First, at the meeting with the leading Primates of the Global South in Virginia, November 15-17 this year, the Global South Primates Steering Committee encouraged us by supporting our faithful stand and commitment to Christ, and they expressed a desire to be of help to us to relieve our untenable position. They have promised assistance, the form of which they will bring to the entire Primates meeting scheduled for Dar Es Salaam, Tanzania, in February 2007. In the meantime, in keeping with the goals of the Windsor Report and positioning ourselves to accept the Primates’ help, we are responding to the Primates who called upon us to remain flexible until the details are worked out.

An additional consideration was your letter to me. I believe you have shown wisdom and restraint by not issuing an ultimatum. Instead, you have invited further discussion which could possibly lead to some degree of reconciliation. In recognition of what you have proposed, I, too, will exercise restraint by not advancing the date of what could be an historic and final act. However, should proceedings be instituted against me as threatened in your letter, I would not feel obliged to exercise restraint. My prayer is that neither of us takes action which upsets the delicate balance which now exists until the Primates have given us direction at their February 2007 meeting. Until then, powerful forces will be at work that will ultimately shape the future.

I pray that God’s will be revealed to us all.

You may be assured of my prayers for the Holy Spirit’s wisdom and guidance.

In Christ,

The Rt. Rev. John-David M. Schofield, SSC
Bishop of San Joaquin

The entire letter may be found on the diocese of San Joaquin's web site.

In addition, on the same diocesan web site one may find Bishop Duncan of Pittsburgh's letter of encouragement to the diocesan convention of San Joaquin in his capacity as Moderator of the Network.

"As the Clergy and People of the Diocese of San Joaquin face into your Annual Convention of 2006, I want you to know that the whole Network is praying for you. Stay the course. You are doing important work in establishing that the diocese is the fundamental unit of the catholic church.

While you are engaged in a "first reading" and therefore not actually bringing any change for the moment, your determination makes clear your commitment to the Gospel above erring councils and positions. You will be poised to make the changes by a second reading if that proves God's call."

The Rt. Rev. Robert Wm. Duncan
Bishop, Episcopal Diocese of Pittsburgh
Moderator, Anglican Communion Network

Tuesday, November 28, 2006

A Prayer for the Pope's Meeting with the Patriarch

O Holy Father from Whom all blessings flow, we come before You in meekness and bow down: humbly we beseech You to look kindly upon the meeting of Patriarch Bartholomew, Archbishop of Constantinople, and Pope Benedict, Pontiff of Rome. For too long, there has been division and alienation in the Church, when there should have been the unity of the Body of Christ. We beg Your mercy and wisdom, O Lord, to provide for the welfare of the holy churches of God and for their union. Let this occasion of fellowship be for the healing of old disputes. In Your infinite power, protect these Shepherds of the Great and Holy Pasture of Christ. Shield them, and all who attend, from the peril of harm. And in Your matchless grace, establish a bright new work in these latter days, so that the world might see the Face of Christ; so that men and women might repent, believe on the Lord Jesus Christ, and be saved in the Apostolic Church of God. For these supplications, we humbly beseech You, Holy Father, hear us and have mercy.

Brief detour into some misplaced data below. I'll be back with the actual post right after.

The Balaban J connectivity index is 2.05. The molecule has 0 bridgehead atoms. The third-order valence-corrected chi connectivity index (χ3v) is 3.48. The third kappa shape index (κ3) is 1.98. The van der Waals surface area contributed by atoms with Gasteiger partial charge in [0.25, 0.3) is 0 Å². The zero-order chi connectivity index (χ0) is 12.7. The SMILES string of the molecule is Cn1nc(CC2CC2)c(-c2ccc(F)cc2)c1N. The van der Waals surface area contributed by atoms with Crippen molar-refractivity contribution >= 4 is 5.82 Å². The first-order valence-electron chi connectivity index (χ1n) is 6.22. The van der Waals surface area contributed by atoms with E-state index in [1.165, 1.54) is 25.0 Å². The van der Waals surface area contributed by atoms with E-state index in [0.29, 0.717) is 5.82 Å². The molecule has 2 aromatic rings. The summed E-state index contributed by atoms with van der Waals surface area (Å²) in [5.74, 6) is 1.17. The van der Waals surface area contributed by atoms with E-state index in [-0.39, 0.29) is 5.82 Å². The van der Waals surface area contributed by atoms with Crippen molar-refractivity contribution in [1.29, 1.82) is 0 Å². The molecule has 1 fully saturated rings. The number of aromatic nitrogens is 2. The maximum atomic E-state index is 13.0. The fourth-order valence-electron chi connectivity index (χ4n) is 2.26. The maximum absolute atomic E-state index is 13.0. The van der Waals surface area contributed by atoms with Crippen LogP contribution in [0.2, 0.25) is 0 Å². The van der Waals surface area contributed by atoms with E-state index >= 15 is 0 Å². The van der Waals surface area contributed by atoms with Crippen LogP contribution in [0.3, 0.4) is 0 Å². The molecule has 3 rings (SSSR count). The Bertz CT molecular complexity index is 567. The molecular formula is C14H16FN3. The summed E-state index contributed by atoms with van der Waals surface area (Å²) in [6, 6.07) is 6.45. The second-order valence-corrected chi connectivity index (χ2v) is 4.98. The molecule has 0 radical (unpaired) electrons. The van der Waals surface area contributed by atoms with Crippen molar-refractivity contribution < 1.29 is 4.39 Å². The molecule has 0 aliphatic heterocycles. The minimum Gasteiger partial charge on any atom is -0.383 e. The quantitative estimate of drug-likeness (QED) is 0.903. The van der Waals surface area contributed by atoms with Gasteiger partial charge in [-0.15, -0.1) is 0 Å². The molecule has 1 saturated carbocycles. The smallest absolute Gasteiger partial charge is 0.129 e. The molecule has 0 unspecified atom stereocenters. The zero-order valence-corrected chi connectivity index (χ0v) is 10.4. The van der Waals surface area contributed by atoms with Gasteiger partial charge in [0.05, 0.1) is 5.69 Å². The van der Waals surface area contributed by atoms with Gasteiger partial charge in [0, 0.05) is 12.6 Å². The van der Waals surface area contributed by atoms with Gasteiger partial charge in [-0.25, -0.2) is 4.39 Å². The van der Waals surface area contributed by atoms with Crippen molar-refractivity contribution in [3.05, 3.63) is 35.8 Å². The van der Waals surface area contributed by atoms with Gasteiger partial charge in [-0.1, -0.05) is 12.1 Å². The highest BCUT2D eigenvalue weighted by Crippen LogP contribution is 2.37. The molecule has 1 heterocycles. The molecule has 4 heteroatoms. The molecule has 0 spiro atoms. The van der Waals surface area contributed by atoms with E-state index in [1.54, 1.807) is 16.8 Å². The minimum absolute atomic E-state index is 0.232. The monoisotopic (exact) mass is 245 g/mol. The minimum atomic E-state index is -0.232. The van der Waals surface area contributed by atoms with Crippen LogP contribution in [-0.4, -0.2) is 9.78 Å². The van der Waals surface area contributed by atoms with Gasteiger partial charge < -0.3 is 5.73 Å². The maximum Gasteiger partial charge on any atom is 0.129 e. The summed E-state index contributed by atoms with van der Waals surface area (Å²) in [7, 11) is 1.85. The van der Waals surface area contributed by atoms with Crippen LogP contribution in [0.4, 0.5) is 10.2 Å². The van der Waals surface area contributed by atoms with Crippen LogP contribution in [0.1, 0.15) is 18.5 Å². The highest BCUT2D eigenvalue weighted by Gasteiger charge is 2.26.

From the American Carpatho-Russian Archdiocese.

Monday, November 27, 2006

Bishops Iker and Duncan Have Had Enough "Conversation"

Two leaders among the Anglican Communion Network's bishops have declined to attend a meeting this week called by Bishop Lee of Virginia on the grounds that no concrete proposal for Alternative Primatial Oversight is on the table. The website of the diocese of Pittsburgh has the text of Bishop Jack Leo Iker's letter, which was also written on behalf of Bishop Duncan of Pittsburgh, the Network's Moderator. It may be read here. Some highlights:

Our position has been the same since the last day of our New York meeting back in September. We will not attend another meeting “to continue the conversation” unless there is a specific proposal on the table to provide APO. Apparently this is not the case for next Monday. You speak of a skeleton, but nothing has been shared with either of us. We assume the other side has seen your proposal. ...

We note that David Booth Beers has been quoted in the press as telling the meeting of The Episcopal Majority several days ago that Alternative Primatial Oversight is not going to be provided. The Presiding Bishop’s office has not denied his claim, and we have concluded that she agrees with David’s assertion. ...

We believe the situation has deteriorated significantly in recent weeks with threats of lawsuits against bishops appealing for APO and of declaring “vacant sees.” We note that we are now tagged as “problem dioceses” and that we will continue to be monitored by the property task force headed by Bishop Sauls. We also note that this task force is going to cultivate relationships with persons in our dioceses who oppose the position taken by our diocesan conventions. Such posturing is meant to intimidate us and does not promote dialogue and conversation about the matters before us. I have been advised that legal counsel should accompany me to any future meetings with representatives from 815 or the General Convention.